DUBLIN: Ireland’s data protection authority launched an investigation into Facebook Wednesday, bringing stringent new European privacy laws to bear on the tech titan after a security breach exposed 50 million accounts.
The move comes after the social media firm admitted to the data breach in a blog post last Friday, saying attackers exploited a vulnerability in the website’s code in September in a way that could have given them access to people’s accounts.
“The Irish Data Protection Commission (DPC) has today, 3 October 2018, commenced an investigation… into the Facebook data breach,” a DPC spokesman said in a statement.
“In particular, the investigation will examine Facebook’s compliance with its obligation under the General Data Protection Regulation (GDPR) to implement appropriate technical and organizational measures to ensure the security and safeguarding of the personal data it processes.”
The Irish probe has been touted as the first major test of the reformed European regulation which came into effect in May.
GDPR gives regulators sweeping powers to sanction organizations which fail to adhere to heightened standards of security when processing personal data.
Firms can be fined up to four percent of annual global turnover if they fail to abide by the rules — meaning Facebook faces a theoretical fine of 1.4 billion euros ($1.6 billion), based on its 2017 annual revenue of 35.2 billion euros ($40.6 billion).
But on Tuesday the EU’s top data privacy official said the social media giant is unlikely to face the maximum penalty because it had adhered to rules requiring notification of the data breach within 72 hours.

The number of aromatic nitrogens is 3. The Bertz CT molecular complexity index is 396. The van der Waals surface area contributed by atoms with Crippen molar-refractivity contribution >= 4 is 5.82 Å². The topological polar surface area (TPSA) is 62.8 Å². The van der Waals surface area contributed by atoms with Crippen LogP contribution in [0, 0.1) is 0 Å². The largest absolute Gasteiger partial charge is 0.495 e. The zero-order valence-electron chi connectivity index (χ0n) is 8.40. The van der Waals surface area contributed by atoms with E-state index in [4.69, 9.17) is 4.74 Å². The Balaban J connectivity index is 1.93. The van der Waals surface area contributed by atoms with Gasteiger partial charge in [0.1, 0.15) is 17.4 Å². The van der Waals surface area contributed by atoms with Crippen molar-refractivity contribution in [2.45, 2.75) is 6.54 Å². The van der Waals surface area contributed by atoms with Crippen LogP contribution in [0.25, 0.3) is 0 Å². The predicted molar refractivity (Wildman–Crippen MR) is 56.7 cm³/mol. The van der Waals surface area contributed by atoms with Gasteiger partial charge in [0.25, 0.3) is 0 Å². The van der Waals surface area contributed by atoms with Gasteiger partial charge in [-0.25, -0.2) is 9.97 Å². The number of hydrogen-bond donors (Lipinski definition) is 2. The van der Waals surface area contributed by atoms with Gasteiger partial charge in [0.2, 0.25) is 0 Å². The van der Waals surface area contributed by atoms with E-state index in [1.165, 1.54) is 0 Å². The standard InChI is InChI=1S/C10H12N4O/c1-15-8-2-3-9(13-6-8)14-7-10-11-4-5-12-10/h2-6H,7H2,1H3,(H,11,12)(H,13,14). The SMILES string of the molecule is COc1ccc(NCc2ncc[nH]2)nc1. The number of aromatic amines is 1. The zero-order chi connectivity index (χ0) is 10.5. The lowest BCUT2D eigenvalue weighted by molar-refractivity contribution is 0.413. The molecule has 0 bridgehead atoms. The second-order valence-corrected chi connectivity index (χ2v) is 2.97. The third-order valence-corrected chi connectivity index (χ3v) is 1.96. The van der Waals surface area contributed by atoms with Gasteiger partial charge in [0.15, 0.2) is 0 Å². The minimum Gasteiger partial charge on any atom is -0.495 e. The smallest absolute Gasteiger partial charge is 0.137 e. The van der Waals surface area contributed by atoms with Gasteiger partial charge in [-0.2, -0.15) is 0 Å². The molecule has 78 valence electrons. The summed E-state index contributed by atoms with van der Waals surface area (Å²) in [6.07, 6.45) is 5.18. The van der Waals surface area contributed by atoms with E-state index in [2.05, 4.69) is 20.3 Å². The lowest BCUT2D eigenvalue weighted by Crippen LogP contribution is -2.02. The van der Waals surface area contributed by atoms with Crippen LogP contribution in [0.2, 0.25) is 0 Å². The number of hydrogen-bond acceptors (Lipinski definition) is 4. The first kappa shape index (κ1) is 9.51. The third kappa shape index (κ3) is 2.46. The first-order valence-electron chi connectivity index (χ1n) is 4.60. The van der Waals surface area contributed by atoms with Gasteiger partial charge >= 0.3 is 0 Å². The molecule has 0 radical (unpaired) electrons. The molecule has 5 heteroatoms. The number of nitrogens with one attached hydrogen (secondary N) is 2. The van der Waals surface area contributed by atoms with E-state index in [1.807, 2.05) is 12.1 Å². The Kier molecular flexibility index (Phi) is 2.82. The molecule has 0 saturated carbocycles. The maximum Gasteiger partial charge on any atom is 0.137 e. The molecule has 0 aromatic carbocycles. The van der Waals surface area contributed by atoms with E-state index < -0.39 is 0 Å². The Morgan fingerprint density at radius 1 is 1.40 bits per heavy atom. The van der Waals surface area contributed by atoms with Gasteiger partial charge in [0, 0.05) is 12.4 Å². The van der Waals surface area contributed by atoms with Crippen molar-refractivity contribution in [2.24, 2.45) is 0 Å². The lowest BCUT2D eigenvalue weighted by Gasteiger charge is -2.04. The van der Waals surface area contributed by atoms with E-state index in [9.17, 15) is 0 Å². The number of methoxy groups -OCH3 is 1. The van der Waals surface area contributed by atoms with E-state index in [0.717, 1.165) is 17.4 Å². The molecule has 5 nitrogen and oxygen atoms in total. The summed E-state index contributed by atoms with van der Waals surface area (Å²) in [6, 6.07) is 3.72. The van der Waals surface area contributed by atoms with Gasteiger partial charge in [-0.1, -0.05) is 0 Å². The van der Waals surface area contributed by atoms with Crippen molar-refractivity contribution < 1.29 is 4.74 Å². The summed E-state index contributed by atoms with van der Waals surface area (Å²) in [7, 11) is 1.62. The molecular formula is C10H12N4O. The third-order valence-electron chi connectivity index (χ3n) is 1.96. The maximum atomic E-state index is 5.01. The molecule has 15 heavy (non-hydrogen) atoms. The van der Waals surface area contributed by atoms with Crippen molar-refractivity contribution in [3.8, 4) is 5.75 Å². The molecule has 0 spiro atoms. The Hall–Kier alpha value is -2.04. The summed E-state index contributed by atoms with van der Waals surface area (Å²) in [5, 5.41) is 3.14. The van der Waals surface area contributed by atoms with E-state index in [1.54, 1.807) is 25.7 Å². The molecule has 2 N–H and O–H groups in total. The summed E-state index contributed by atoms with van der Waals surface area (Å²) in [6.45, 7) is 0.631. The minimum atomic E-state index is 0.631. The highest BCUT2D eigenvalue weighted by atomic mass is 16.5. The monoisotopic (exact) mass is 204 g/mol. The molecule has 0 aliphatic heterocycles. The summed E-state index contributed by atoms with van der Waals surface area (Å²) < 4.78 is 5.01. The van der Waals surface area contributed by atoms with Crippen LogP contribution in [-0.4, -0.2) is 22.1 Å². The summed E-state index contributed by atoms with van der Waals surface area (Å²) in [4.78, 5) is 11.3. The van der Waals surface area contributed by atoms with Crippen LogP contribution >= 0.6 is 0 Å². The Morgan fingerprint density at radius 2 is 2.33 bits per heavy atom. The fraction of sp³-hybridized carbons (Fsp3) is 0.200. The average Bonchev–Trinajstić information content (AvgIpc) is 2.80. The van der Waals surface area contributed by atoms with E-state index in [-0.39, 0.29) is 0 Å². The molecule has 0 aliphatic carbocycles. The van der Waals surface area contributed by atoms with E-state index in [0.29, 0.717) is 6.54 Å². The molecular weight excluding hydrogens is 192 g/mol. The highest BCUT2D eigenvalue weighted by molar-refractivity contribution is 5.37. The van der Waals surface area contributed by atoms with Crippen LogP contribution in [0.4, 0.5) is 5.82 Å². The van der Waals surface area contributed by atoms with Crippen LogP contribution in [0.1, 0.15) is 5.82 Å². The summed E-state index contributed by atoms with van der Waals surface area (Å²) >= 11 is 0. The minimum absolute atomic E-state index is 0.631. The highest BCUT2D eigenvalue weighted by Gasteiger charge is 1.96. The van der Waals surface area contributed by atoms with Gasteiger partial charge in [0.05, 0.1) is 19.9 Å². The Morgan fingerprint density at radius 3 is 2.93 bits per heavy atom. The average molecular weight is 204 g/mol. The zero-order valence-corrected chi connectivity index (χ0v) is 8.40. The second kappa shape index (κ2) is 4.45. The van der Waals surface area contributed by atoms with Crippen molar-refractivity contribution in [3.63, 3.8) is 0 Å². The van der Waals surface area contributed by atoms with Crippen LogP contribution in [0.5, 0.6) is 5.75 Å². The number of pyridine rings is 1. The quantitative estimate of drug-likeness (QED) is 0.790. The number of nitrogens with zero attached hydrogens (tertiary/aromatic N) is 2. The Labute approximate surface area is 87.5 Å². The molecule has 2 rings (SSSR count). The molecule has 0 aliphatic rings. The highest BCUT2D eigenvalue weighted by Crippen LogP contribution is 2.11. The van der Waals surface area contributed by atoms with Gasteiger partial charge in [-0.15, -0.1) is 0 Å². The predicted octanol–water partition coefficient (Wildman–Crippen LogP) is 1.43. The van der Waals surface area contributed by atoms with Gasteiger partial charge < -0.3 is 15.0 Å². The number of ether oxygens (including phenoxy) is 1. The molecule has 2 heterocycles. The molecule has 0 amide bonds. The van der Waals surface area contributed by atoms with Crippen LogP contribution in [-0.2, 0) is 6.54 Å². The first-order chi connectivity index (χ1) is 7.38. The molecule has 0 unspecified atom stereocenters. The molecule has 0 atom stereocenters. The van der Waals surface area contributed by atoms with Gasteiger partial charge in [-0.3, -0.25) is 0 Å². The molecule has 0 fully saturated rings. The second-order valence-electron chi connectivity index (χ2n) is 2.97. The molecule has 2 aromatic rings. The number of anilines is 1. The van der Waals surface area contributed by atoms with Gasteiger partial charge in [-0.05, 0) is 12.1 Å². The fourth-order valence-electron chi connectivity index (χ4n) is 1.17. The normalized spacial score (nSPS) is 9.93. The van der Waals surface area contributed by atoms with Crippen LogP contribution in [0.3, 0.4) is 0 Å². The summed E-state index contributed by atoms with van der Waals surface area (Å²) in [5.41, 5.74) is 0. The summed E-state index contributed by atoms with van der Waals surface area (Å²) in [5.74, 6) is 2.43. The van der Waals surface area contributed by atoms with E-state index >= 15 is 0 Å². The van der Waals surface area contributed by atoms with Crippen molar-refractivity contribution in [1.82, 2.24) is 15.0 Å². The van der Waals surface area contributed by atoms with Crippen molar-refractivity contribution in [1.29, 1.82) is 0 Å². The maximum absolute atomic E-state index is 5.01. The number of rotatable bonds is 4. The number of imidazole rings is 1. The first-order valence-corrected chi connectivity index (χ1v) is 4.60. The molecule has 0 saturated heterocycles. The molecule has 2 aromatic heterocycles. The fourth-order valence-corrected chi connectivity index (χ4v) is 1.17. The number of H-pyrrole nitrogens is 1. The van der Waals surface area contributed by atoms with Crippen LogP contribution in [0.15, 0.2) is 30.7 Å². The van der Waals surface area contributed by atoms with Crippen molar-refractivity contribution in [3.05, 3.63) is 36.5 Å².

This “is one of the factors which might result in lower sanctions”, EU Justice and Consumer Affairs Commissioner Vera Jourova told AFP in Luxembourg.
“But this is only theoretical”, she added.
Facebook declined to comment when approached by AFP prior to the announcement of the investigation.
In its post on Friday Facebook said the data breach happened on September 25.
“This allowed them to steal Facebook access tokens which they could then use to take over people’s accounts,” VP of Product Management Guy Rosen wrote.
“We have yet to determine whether these accounts were misused or any information accessed. We also don’t know who’s behind these attacks or where they’re based.”
On Monday, Ireland’s DPC said staff believes that of the total profiles potentially impacted, less than 10 percent are EU accounts.
Facebook — which has established its international headquarters in Ireland – is already suffering from a tainted reputation on data security following the Cambridge Analytica (CA) scandal.
In that case, tens of millions of users had their personal data hijacked by CA, a political firm working for Donald Trump in 2016.
Facebook says data breach affected 29 million users
Cyber attackers stole data from 29 million Facebook accounts using an automated program that moved from one friend to the next, Facebook Inc (FB.O) announced as the social media company said its largest-ever data theft hit fewer than the 50 million profiles it initially reported.
The company said it would message affected users over the coming days to tell them what type of information had been accessed in the attack.